The Wood Component Manufacturers Association works with industry groups for the betterment of the North American woodworking industry, while keeping members informed of relevant issues that impact their businesses. On the radar are:
Proposed Hardwood Checkoff Program: Hardwood groups continue to battle over the need, and/or feasibility of the collective marketing program. Meanwhile, the USDA said it is once again seeking public comments on the latest amendments, including clarifications on the eligibility and exemption requirements, and that the review will not be limited to sales within the United States.
Similar to programs such as “Got Milk,” “Beef, It’s What’s for Dinner” and “Pork, the Other White Meat,” the hardwood checkoff program would be a collective marketing effort funded by the lumber producers and run by an industry-governed board; coordinated through the USDA. Under the Hardwood Checkoff proposal, funding for the program would come from sawmills producers and kiln-operating facilities with annual sales in excess of $2 million. These companies would be required to pay $1 per $1,000 on sales on the raw product. Value-added – though still considered unfinished – products, such as unfinished strip flooring, mouldings, dimensioned components, S4S, etc., will also be subject to a checkoff fee, but at a reduced rate of $0.75 per $1,000 in sales. (FederalRegister.gov, HardwoodCheckoff.com, NoHardwoodCheckoff.com)
U.S./Canada Softwood Lumber Agreement: The Softwood Lumber Agreement between the U.S. and Canada is set to expire in October, marking the end of the two-year extension. The agreement prohibits Canadian federal and provincial governments from providing subsidies to the Canadian lumber industry. In place since 2006, the agreement helped level the playing field, controlling prices while allowing Canadian goods to enter the U.S. relatively duty-free.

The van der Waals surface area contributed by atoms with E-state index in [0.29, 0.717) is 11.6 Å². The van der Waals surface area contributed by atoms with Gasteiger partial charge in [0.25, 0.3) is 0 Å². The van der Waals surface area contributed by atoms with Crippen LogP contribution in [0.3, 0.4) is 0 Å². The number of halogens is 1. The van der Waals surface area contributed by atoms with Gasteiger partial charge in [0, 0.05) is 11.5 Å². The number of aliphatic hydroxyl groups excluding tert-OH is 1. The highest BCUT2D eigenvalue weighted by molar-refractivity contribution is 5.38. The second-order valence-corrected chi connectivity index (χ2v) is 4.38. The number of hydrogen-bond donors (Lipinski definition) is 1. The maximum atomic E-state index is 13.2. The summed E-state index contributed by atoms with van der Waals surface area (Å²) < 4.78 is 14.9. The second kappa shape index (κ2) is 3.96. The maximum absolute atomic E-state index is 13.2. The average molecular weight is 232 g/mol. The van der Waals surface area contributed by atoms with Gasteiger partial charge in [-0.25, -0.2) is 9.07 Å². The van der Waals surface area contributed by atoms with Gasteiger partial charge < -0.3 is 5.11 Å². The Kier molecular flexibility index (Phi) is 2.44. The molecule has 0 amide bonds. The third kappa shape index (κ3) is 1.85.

Lacey Act: The Lacey Act makes it illegal to trade plants and plant products including wood, harvested or traded in violation of the laws of a foreign country. It also requires importers to file a declaration naming the country of harvest and the genus and species of plants contained in their products. Reintroduced in April, the FOCUS Act of 2015 (Freedom from Over-Criminalization and Unjust Seizures) would remove the references to “foreign law” within the Lacey Act and substitutes criminal penalties with a civil penalty system. (FWS.gov)
Formaldehyde/CARB: Formaldehyde has been in the news recently, particularly as it relates to laminated wood products. The EPA looks to finalize a regulation by late 2015/early 2016, but until then, many states are guided by the rigorous standards set by California. The Phase 2 emission standards currently in effect range from 0.05 ppm for hardwood plywood and 0.13 ppm for thin MDF. The requirements apply to all products sold, supplied, used, manufactured or imported for sale in the state. (ARB.ca.gov/Toxics/Compwood/Compwood.htm)
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